PRETORIA – Harith Fund Managers (HFM), was established to exclusively manage the Pan-African Infrastructure Development Fund (PAIDF), its director Tshepo Mahloele said on Tuesday.
Mahloele was testifying before the Commission of Inquiry into alleged improprieties at the Public Investment Corporation (PIC), where he said PAIDF was never intended to be a public-sector led initiative.
“On the contrary, the investors agreed to invest in the PAlDF expressly on the basis that they would not be subject to a fund governed by the strictures of the Public Finance Management Act (PFMA), and that they themselves would have an equity stake in the management company, and therefore the right as shareholders to appoint directors to its board.
“The whole idea was that the investors themselves would be able to determine the progress of the management company and the manner in which, their own funds were to be dealt with,” he said.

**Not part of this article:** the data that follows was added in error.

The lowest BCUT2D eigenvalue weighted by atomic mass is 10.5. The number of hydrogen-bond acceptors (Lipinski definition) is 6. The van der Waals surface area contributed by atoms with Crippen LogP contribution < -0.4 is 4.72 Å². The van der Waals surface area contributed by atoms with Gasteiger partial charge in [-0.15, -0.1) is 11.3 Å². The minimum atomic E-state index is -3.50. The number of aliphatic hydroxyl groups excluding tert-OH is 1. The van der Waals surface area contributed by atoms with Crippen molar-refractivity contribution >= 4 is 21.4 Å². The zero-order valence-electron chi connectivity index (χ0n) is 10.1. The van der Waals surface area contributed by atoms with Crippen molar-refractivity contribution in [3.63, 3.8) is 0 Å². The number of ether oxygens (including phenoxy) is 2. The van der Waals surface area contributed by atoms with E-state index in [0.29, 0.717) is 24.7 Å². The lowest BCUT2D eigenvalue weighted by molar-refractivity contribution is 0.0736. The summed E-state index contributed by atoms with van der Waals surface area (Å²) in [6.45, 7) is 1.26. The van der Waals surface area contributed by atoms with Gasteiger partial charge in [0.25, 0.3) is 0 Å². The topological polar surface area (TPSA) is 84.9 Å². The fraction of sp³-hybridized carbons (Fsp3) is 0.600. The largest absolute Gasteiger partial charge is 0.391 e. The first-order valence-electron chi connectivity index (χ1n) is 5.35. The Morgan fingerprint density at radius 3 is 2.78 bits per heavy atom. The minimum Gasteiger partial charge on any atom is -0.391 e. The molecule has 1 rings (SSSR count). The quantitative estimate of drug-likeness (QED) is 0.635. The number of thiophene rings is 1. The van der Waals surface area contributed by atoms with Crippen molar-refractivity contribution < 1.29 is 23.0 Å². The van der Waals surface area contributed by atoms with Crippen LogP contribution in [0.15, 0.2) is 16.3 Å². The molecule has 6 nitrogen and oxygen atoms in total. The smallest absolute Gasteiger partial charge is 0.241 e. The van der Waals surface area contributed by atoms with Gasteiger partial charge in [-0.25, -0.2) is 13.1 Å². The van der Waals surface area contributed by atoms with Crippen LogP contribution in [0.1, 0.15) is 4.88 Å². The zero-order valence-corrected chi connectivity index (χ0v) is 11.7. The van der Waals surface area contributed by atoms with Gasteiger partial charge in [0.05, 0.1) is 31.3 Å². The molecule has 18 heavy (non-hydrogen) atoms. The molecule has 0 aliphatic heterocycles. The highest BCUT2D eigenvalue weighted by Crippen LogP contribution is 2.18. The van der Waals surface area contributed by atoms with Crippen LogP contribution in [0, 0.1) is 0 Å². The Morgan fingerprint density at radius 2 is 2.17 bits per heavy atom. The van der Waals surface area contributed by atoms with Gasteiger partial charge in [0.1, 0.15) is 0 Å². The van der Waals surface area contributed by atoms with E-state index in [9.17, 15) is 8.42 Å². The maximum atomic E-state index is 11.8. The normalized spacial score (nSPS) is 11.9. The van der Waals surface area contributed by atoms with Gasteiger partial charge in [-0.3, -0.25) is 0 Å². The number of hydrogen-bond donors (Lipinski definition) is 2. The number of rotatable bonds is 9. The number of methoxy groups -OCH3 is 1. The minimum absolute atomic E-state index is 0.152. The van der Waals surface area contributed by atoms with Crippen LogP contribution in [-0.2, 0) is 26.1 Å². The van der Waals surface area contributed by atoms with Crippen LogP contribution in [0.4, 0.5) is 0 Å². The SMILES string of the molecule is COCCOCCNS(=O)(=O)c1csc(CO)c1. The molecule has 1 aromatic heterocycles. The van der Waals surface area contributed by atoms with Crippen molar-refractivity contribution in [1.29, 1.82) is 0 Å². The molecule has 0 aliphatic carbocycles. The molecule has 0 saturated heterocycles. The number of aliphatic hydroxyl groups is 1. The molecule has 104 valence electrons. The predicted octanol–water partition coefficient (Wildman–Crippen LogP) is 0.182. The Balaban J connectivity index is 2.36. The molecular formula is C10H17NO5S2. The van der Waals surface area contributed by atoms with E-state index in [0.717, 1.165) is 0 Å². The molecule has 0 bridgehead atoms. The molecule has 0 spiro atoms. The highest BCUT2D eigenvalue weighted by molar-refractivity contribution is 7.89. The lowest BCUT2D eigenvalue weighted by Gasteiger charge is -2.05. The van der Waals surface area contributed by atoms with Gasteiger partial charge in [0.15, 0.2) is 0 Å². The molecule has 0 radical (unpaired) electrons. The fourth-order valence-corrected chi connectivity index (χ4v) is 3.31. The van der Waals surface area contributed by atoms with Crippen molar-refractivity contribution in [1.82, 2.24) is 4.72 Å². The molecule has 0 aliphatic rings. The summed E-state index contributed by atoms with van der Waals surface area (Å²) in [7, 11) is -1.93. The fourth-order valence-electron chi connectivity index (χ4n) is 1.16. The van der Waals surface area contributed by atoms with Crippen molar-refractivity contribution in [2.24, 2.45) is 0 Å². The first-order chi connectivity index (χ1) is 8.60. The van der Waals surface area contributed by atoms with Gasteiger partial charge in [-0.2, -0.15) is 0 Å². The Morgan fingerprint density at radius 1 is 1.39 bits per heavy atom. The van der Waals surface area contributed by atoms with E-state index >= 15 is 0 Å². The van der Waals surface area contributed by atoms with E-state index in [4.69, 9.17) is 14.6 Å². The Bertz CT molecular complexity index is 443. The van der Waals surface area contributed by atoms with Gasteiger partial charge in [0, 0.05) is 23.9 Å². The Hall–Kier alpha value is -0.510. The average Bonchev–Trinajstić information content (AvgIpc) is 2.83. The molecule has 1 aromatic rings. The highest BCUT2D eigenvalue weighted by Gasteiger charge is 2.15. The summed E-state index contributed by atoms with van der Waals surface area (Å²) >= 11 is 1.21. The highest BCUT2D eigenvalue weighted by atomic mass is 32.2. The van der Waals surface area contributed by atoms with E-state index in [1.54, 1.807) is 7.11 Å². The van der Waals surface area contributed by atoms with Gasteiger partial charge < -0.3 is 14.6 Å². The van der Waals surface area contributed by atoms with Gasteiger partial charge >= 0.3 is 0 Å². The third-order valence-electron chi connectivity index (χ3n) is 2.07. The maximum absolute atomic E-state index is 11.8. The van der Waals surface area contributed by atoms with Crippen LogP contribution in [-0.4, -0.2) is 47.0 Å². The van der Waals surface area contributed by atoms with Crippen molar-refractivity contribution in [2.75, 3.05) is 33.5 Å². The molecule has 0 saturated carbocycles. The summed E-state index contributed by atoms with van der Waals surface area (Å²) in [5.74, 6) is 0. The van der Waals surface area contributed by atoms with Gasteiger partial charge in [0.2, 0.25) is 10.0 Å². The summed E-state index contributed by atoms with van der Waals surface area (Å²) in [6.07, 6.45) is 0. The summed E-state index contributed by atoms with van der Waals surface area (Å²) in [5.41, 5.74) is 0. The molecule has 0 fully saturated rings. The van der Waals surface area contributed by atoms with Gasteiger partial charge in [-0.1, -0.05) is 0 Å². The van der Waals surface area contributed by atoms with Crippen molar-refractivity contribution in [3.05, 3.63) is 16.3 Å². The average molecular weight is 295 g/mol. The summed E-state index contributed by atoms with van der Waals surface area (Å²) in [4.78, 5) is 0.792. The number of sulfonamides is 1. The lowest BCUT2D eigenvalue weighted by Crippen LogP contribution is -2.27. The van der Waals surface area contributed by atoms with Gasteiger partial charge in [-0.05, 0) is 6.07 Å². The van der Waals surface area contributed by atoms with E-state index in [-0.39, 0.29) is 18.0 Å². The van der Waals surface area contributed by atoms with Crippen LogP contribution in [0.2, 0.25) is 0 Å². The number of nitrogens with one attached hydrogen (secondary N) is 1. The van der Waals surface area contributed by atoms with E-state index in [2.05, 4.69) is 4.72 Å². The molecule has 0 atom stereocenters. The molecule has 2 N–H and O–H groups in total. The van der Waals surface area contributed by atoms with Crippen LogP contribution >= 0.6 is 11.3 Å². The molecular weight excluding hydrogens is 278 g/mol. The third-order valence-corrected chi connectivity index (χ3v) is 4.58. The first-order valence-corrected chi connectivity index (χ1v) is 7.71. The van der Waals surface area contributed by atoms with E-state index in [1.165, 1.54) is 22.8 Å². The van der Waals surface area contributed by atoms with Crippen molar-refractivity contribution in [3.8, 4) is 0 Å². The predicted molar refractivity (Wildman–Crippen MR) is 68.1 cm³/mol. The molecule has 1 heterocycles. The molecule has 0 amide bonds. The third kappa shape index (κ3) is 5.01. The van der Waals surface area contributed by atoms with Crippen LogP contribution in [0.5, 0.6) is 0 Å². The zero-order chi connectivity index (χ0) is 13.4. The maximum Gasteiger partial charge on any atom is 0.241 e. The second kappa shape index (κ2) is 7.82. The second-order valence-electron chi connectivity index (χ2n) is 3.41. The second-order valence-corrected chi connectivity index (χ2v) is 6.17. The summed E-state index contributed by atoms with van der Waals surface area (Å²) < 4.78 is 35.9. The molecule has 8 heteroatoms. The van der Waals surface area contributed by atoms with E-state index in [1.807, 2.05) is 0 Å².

Mahloele told the commission that during early 2008, there were indications that, despite what investors had been led to believe, the PIC intended to remain the sole shareholder of the management company.
“This went to the very root of the envisaged investments and threatened to derail the entire project. On May 29, 2008, a letter threatening to cancel the Fund Management Agreement, from the PAIDF Board of Trustees, chaired by Martin Kuscus – who was also the chairperson of the Government Employees Pension Fund (the GEPF) at the time – was served on the PIC.
“The threatened cancellation sought to compel the PIC to adhere to its original agreement that HFM would not be controlled by any government-related institution,” he said.
Mahloele told the commission that a compromise was reached and the HFM shareholding was restructured with the approval of the then Minister of Finance, Pravin Gordhan, and the PIC Board.
Mahloele was employed as the chief executive of HFM with effect from September 1, 2007, after his services agreement with the PAIDF Facilitation Trust ended, the commission was told. “My employment was for an initial period of seven years, terminating on 31 August 2014.”
HFM, initially a shelf company secured by Mahloele, was originally owned by the PIC as a matter of convenience and as the nominal shareholder. He said the intention was always that both the PAIDF and HFM would be private-sector led.
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